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No room for politics in horse tripping

To the editor:

I am sickened by what now appears to be political wrangling going on behind the scenes with Clark County Commissioners Chris Giunchigliani and Tom Collins regarding the Hispanic community applying pressure over the no-change vote to keep the ban on horse tripping (“Officials can’t get rope around controversial event,” Saturday Review-Journal).

It now seems that Ms. Giunchigliani wants it brought up for reconsideration, as if there is any humane issue to reconsider. Her chest-thumping declaration in the recent commission meeting, declaring she just felt “obligated” to put the ordinance on the table, now seems hollow in light of the behind-the-scenes efforts going on with Hispanic leaders who want the ban reconsidered.

I would suggest re-enacting the act of horse tripping on Commissioners Giunchigliani and Collins themselves, and on any members of the Hispanic rodeo community who entertain the thought for even a brief moment that horse tripping is not a terrifying, potentially dangerous experience for a horse, and see if they find it anything but terrifying and harmful. If these were dogs, cats or perhaps a horse they personally owned, would they see it any differently? Look at the photo in the Aug. 7 Review-Journal that shows the look of pure terror on the horse’s face, or watch any number of YouTube videos that have footage of horse-tripping events.

I understand the size and political influence of the Hispanic community in Las Vegas, but that doesn’t make it morally or ethically OK to intentionally inflict harm on animals, all for the sake of their traditions, ethnic or otherwise. If it did, then most religious communities, including the Christian community of which I am part, could decide to go biblical and start sacrificing animals during Sunday services, all in the name of tradition.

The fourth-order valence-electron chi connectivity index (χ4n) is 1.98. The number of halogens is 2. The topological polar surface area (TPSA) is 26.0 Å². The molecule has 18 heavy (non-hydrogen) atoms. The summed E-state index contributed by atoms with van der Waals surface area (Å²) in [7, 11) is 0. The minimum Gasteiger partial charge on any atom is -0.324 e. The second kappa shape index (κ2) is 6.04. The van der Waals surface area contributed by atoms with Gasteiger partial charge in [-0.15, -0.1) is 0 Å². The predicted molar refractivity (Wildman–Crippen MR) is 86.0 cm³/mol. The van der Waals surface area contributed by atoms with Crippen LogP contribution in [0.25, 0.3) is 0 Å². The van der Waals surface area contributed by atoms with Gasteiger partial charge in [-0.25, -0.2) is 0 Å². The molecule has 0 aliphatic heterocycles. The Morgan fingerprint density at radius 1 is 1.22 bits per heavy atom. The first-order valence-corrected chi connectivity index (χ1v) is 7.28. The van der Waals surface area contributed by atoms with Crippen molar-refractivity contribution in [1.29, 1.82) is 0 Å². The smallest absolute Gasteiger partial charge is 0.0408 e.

There is no need to reconsider the horse-tripping statute already in place, prohibiting all horse tripping in Clark County. The only reason to reconsider, of course, is for political expedience. The eyes of all animal rights communities in the country are upon the commissioners. I ask you to do the right thing for these beautiful creatures that cannot speak for themselves. Don’t change the Clark County ordinance. Let our ordinance be the one that other communities strive to match.

It’s no wonder we have a nation full of citizens who are sickened by politics and the power of the almighty dollar. Enough already.



Embassy closings

To the editor:

I loathe responding to Trevor Browne’s vitriolic discourse published in the Review-Journal’s Aug. 7 letters to the editor (“Embassy closings accommodate Obama”), where he wonders why President Barack Obama closed 21 embassies in strife-torn, volatile countries across the Middle East. Mr. Browne follows with the moronic, “The answer is simple: Mr. Obama’s schedule.”

Like all Obama haters, Mr. Browne continues lambasting the president with inaccuracies and golf metaphors, as he professes to be an avid golfer. So am I, Mr. Browne, but probably not with your same acuity.

However, in addition to golfing, I read in order to acquaint myself with the ever-evolving intricacies of this wonderful country we live in. Perhaps by acquainting yourself with the Huffington Post, Time Magazine, The Economist, The Washington Post and our own excellent Review-Journal and Las Vegas Sun, the answers to your vexing questions will be revealed.

In the meantime, Mr. Browne, here’s wishing you fairways and greens.



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